This quality information is required urgently to tackle this huge burden of NCDs. We can definitely triangulate information from other national surveys like NFHS but a sustainable and quality surveillance mechanism in place can really act as a great health index for any country. Another area I feel needs innovative partnerships and inter-sectoral participation is improving the health education curricula and delivery. A recent commission of global experts from various fields also recommended designing new instructional and institutional strategies to combat multiple looming health challenges Lancet publication Frenk et al, The recommendations include aligning national efforts through joint planning, especially in the education and health sectors, engaging all stakeholders in the reform process and developing global collaborative networks for mutual strengthening.
They also advocate developing competency-based curriculum of globally recognized high academic standards. Courses and thereby professionals on public health, NCD epidemiology, public health nutrition, physical activity and lifestyle management are virtually nonexistent in a country like India where they are needed the most. Should external funding from the private sector be utilized to address NCDs in poor countries? We at PHFI are also a public-private partnership working towards nurturing and producing a pool of professionals who could contribute in bettering the public health current scenario in India.
But if by private sector you mean industry- my personal view would be to refrain any technical involvement of industry especially the food industry. We all recognize that unhealthy diet is one of most important risk factors for NCDs. Thus I feel that allowing industry to openly blur our objectivity is a waste of resources.
[PDF] Tackling Noncommunicable Diseases in Bangladesh: Now Is the Time (Directions in Development)
There are several arguments put forward by Jeff Koplan, Kelly Brownell and others against food industry being allowed to influence decisions for public health. An option however could be accepting blind donations without any obligation to announce where the money came from. So if the industries genuinely feel like endorsing improved public health, they should give the money in a blinded fashion. Other ways to help tackle NCDs could be announcing public health scholarships for bright students from resource-constrained countries to pursue their passion in this field.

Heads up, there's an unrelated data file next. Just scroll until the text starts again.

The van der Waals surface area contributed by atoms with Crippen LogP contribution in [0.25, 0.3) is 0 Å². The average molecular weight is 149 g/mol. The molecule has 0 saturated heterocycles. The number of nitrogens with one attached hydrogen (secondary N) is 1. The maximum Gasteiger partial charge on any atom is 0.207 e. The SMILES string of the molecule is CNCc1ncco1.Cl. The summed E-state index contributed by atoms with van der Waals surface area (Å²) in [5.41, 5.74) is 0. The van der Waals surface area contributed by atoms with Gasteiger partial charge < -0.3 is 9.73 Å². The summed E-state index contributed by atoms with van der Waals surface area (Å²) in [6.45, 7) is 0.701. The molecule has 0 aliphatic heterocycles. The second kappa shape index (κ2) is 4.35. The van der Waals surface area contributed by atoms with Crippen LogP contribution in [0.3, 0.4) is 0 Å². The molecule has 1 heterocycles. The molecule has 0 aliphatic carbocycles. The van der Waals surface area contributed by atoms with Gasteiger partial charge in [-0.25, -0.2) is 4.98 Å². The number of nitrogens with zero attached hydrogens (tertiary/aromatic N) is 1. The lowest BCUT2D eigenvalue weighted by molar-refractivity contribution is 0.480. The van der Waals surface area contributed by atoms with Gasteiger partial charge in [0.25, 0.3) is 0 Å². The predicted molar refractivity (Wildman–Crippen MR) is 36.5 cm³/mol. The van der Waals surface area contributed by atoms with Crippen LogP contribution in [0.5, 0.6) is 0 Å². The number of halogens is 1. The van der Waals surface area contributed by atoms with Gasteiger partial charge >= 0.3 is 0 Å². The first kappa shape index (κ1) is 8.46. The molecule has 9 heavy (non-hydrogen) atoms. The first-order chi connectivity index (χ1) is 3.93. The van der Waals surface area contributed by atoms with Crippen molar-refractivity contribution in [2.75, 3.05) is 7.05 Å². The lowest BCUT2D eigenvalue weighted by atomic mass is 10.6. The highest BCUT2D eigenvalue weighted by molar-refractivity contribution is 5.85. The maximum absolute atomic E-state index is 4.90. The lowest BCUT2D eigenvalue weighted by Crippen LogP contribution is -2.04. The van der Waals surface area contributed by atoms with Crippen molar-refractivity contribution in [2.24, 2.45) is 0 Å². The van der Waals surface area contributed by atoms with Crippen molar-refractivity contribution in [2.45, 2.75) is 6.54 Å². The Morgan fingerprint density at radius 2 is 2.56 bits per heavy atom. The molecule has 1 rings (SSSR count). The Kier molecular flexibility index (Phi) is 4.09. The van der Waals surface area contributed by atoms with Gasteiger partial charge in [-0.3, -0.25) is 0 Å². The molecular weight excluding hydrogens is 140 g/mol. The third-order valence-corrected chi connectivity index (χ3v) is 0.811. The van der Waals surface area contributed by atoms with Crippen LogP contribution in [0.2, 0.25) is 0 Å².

Tackling noncommunicable diseases in Bangladesh : now is the time (English) | The World Bank
Nutritional disorders: Deficiencies of elements such as iron required for normal growth and development are widespread. An evolving and complex background of persisting undernutrition and emerging obesity also increase disease risks.
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Risk behaviours: "Western" lifestyles eg, unhealthy diets, physical inactivity are increasing, and may amplify adverse effects of traditional risk behaviours, augmenting disease risk. These social, environmental, and behavioural risk factors tend to cluster in households, share antecedents and causes, amplify each other's effects, and depend on one another in complex and non-obvious ways. Importantly, they can also exert importantly different effects in differing contexts such as across rural, urban, and slum settings.
Hence, approaches that could tackle such chronic disease risk factors in combination rather than in isolation are likely to be more powerful, as well as approaches that can take account of the context in which they occur. Yet, Bangladesh's research infrastructure is not configured to evaluate the country's multiple risks and multiple settings, perhaps preventing the emergence of evidence that could suggest "joined up" solutions. Our proposal aims to address this grand challenge. We will mobilise a multidisciplinary team of about 25 leading investigators from seven organisations in Bangladesh and the UK that have a substantial track-record of working together.